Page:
Monthly Archives: March 2010

Motivation from Inside

I get many calls from people wanting to know how to motivate someone else to do something (usually something they don’t want to do, like giving up smoking or getting more physically active). 

I recently came across an adorable and terrific study of about 51 kidlets between the ages of 3 and 4 who LOVE to draw (hang in there – there is a connection between the first paragraph and the results of this study):

Those conducting the study put the children in three groups.

. The first group was told they would get a certificate with a gold seal and ribbon if they took part in the project.
. The second group was just given crayons.
. The third group was the same as the second group, but they were given a surprise reward.

Then they watched them draw independently for many days afterward (so they could check out the long-range effects of giving a reward.  What they found was fascinating:

1. The kids who were told in advance about the reward put less effort into their drawings and their interest in drawing waned.
2. The kids with no reward or a “surprise” reward kept their motivation steady and drew more than the first group.

Bottom line?  People tend to do things they enjoy and when they do so, they are motivated from within.  When a reward is thrown into the equation, the motivation from without diminishes the motivation from within, because the reward itself becomes the motivation, and getting it (even by cheating or lying) becomes the goal.  That’s why a lot of people don’t want to make money off their hobbies – they somehow recognize that if they have to do it, it will lose something in terms of the enjoyment of it.  Motivation decreases and the process becomes painful.  Play becomes “work” when we get paid.

Normally, we separate work from play, and we do expect a salary for that work.  But the things we simply enjoy need to stay in the realm of inner pleasure and motivation.  We don’t work as hard at something when we have to get the reward.  Our natural talent for self-regulation is upset and damaged when a reward system is put into place.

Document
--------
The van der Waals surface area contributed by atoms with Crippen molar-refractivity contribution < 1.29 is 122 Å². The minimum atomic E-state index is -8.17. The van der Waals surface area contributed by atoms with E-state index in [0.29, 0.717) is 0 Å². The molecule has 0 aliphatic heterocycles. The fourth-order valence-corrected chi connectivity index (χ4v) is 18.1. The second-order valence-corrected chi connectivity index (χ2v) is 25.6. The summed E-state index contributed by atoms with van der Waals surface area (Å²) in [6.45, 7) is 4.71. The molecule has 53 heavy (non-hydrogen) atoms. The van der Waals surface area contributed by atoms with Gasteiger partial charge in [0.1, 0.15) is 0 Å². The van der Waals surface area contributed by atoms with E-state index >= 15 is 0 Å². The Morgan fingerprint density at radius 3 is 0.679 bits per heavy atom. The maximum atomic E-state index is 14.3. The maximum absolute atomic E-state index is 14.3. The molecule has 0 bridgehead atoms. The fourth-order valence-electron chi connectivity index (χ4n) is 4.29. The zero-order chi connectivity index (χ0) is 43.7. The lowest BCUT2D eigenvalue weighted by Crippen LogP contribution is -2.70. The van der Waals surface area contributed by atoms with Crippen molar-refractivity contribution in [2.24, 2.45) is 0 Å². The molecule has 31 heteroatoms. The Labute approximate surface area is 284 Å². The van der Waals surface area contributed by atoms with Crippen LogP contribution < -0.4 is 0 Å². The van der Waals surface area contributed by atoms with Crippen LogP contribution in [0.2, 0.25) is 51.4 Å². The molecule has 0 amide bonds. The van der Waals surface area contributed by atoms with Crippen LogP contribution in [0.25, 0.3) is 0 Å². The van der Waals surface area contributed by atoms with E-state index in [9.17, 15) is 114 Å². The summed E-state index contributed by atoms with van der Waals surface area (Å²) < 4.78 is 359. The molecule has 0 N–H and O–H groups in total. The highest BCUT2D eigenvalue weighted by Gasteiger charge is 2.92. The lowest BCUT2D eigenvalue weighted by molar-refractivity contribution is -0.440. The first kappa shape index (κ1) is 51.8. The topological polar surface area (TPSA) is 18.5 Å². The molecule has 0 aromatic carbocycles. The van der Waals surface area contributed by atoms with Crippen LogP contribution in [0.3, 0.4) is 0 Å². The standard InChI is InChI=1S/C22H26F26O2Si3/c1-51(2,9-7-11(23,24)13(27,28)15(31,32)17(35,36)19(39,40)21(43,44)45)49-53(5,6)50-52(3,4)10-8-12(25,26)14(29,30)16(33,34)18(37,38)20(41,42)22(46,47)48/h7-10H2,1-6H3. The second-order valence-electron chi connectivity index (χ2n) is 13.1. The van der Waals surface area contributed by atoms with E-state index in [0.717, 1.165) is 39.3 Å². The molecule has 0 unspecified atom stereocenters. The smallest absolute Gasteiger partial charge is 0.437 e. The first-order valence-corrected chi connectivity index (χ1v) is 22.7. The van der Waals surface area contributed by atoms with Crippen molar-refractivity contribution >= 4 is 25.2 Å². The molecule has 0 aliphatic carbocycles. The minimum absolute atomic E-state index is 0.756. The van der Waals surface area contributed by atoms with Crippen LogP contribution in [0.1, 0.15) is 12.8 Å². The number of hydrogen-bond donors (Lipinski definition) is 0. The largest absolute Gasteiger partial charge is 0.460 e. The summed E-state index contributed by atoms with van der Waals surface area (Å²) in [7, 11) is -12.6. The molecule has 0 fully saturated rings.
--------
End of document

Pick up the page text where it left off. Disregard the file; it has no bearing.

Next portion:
So, manipulations with reward may work very temporarily, but then they rob individuals of their own positive attitude about the activity.

Encouragement is always the better technique, i.e., finding something wonderful to say about the person’s activity (on a philosophical level):  “Hey, it’s amazing how you can get into such a ‘Zen’ place and create out of thin air!  That must feel wonderful!”

And as for the spouse situation with smoking, overeating, under-exercising, and not helping around the farm or house, try this:  “Honey, you looked so happy when you _________(e.g., didn’t grab for a cigarette).”  In other words, pick on one small half of an iota to feed back the pleasure concept.  Keep it small or short, and then they might want to self-regulate in order to get that good feeling for themselves by themselves.

The Bonds of Marriage

Last weekend, I went to Kimberly’s wedding (she screens your calls every weekday on my radio program). This is what I experienced:

* A room full of loving people from two families, and lots of friends, all happy and excited for and about the bride and groom.
* A lovely ceremony outdoors in the sun, overlooking a beautiful mountain terrain.
* A groom whose tear ducts flowed uncontrollably the second he saw the  bride walking down the aisle in her beautiful white gown and veil.
* A bride glowing with joy and giggling with pleasure.
* A man who verbalized his promise to lay down his life for his wife; stating out loud his commitment to listen, understand, support, protect, provide,  and love her for the rest of his life.
* A woman who verbalized her promise to respect, support, understand, listen, and love her man for the rest of her life.
* The feeling that they both meant it.
* A lovely kiss.
* Guests blowing bubbles as they walked back up the aisle while they held onto each other (both just glowing).
* Photographs of them that their families put together which showed them from their respective births to their wedding day.
* A father/daughter dance; a mother/son dance with the parents moved to tears.
* A father singing to his daughter about being her “first love,” and shaking the hand of the man who would protect her and love her from this day  forward.
* The happy couple leaving for their honeymoon – to take time out to just be together in their new roles as husband and wife, and to celebrate their public and personal vows.

They will come back from their honeymoon and move into the home they both took the time to (individually) save up for before they married, and he will settle into the job that he took the time to train for and establish before he proposed marriage.  They took the time to really get to know one another and their families.  They took their time individually to be ready to take care of each other and their marriage in emotional and practical ways.

Do you still want to try to convince me or yourself that SHACKING UP is the same as marriage?

Quote of the Week

Passover affirms the great truth that liberty is the inalienable right of every human being.
               – Morris Joseph
                  1848-1930